Environmental Studies Concentration
Students in the Environmental Studies Concentration learn about human-environment relationships through rewarding interdisciplinary coursework. Courses in the sciences and social sciences culminate in a senior seminar. Many concentrators also pursue environmentally focused off-campus study or research opportunities.
Below is a sampling of environmentally-minded courses at Grinnell.
An overview of the relationship of agriculture to other aspects of culture through time and cross-culturally, including the origins of agriculture; the role of agriculture in subsistence and trade and its connection to social structure, religion, and values; and the rise of industrial agriculture and agriculture in Iowa.
An introduction to the chemistry of the atmosphere, natural waters, soils, and sediments, emphasizing chemical pollution and pollution prevention. Topics include:
- atmospheric pollution,
- persistent organic pollutants,
- heavy metal contamination, and
- emerging contaminants.
Two classes, one laboratory each week.
An introductory geology course that demonstrates that Earth systems (the atmosphere, hydrosphere, biosphere, and geosphere) are dynamically linked by internal and external physical, chemical, and biological processes.
Using process-response models, we examine:
- the structure and evolution of the Earth,
- how the rock record is used to decipher Earth’s past and predict its future, and
- societal issues centered on the environment, land use, resources (water, mineral, and energy), and natural hazards.
Three lectures and one laboratory each week.
This course will address issues salient to place-based education, an educational philosophy that construes local communities (environmental and social), indigenous knowledge practices, and service-learning as the curricular building blocks of a broadly defined education.
Readings will include works addressing eco-justice, the broader social purposes of education, and the politics of place. Globalization and its intersections with notions of “the local” will also be a focus.
Global environmental issues discussed from the perspective of how these problems relate to each student. Emphasis on the geological, biological, and human history of Earth:
- trends in global climate (including the greenhouse effect and ozone depletion),
- species diversity (including episodes of mass extinction),
- human demography,
- international energy policies, and
- global distribution of resources (including famine, lifeboat ethics, and the politics of north vs. south).
This course includes discussion of sustainable development of tropical forest, savanna, and marine ecosystems and readings from texts and current literature.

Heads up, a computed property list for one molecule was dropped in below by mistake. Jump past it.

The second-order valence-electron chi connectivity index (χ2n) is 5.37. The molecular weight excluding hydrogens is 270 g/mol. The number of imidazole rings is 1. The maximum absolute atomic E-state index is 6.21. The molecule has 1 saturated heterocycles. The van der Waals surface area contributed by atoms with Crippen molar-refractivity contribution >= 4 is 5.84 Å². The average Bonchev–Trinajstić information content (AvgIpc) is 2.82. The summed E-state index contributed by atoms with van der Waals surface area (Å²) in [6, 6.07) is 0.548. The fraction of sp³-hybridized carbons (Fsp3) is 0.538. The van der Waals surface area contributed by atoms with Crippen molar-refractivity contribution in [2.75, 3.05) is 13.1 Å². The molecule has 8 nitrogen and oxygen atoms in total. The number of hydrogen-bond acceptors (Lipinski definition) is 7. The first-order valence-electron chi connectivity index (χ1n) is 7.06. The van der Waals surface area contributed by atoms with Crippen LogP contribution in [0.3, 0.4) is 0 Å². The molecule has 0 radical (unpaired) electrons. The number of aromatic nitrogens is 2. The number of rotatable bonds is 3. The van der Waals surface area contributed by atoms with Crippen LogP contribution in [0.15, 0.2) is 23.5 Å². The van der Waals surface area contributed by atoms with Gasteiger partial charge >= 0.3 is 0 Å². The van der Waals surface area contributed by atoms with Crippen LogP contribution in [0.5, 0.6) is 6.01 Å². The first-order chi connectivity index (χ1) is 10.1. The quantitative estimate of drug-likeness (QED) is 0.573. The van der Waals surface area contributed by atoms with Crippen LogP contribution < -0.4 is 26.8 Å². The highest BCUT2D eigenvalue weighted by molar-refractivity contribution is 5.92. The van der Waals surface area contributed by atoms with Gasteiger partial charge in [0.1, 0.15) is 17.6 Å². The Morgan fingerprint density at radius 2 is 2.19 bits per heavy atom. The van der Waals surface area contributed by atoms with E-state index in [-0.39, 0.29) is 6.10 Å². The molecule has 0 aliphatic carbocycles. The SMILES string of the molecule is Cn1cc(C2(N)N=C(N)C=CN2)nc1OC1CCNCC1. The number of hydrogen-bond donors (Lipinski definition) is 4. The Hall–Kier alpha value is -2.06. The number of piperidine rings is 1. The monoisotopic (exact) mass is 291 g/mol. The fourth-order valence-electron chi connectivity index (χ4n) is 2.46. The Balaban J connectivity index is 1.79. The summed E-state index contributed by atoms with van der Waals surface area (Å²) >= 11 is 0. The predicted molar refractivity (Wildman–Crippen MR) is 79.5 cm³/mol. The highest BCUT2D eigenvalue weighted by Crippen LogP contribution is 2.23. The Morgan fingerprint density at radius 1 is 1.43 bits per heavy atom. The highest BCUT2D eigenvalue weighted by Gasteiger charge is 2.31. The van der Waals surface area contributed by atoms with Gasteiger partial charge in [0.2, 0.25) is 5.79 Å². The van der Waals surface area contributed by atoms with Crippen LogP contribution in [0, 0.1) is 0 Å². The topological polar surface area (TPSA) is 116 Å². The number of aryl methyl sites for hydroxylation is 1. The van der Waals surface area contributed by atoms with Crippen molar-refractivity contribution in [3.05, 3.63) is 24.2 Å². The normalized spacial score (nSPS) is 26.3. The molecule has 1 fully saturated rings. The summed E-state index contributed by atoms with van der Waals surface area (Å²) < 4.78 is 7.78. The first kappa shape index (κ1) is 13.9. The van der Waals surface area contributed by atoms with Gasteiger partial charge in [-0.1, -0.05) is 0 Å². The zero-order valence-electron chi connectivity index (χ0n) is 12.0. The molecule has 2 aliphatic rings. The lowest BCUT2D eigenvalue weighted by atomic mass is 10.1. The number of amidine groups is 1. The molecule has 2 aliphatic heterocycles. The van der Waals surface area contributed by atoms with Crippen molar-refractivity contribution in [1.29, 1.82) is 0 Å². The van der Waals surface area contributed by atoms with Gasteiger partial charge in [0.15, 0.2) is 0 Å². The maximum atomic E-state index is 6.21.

This course explores international water issues, focusing on the environmental, social, economic, and political implications of water scarcity. Emphasis will be on three interrelated topics:
- water scarcity as a constraint on development,
- water scarcity as a source of domestic and international conflict, and, in particular,
- the environmental implications of water supply projects and their social and economic consequences.
Water management policy and the implications of changing climate on regional water availability will also be considered.
An investigation of the economics of renewable and nonrenewable natural resources with particular emphasis on the relationship between the biological and physical characteristics of particular resources and our economic choices. Includes consideration of selected current problems.
This course examines some of the central issues and debates in American environmental history, ranging from the era of pre-contact to the present day. Key topics will include:
- the shifting patterns of land use and resource management among Native American and settler communities,
- the ecological transformations wrought by commercial agriculture and industrial capitalism,
- the evolution of environmental policy, and
- the changing ways in which people have conceptualized and interacted with the natural world around them.
What are environmental ethics and why are they necessary? How should we understand the human-nature relationship? Is nature instrumentally valuable or intrinsically valuable? What special ethical challenges do global climate change and the global food system pose?
This class aims to introduce students to both anthropocentric and non-anthropocentric perspectives on these questions and will consider, in particular, the approaches of “enlightened anthropocentrism,” the land ethic, deep ecology, ecofeminism, and the environmental justice movement.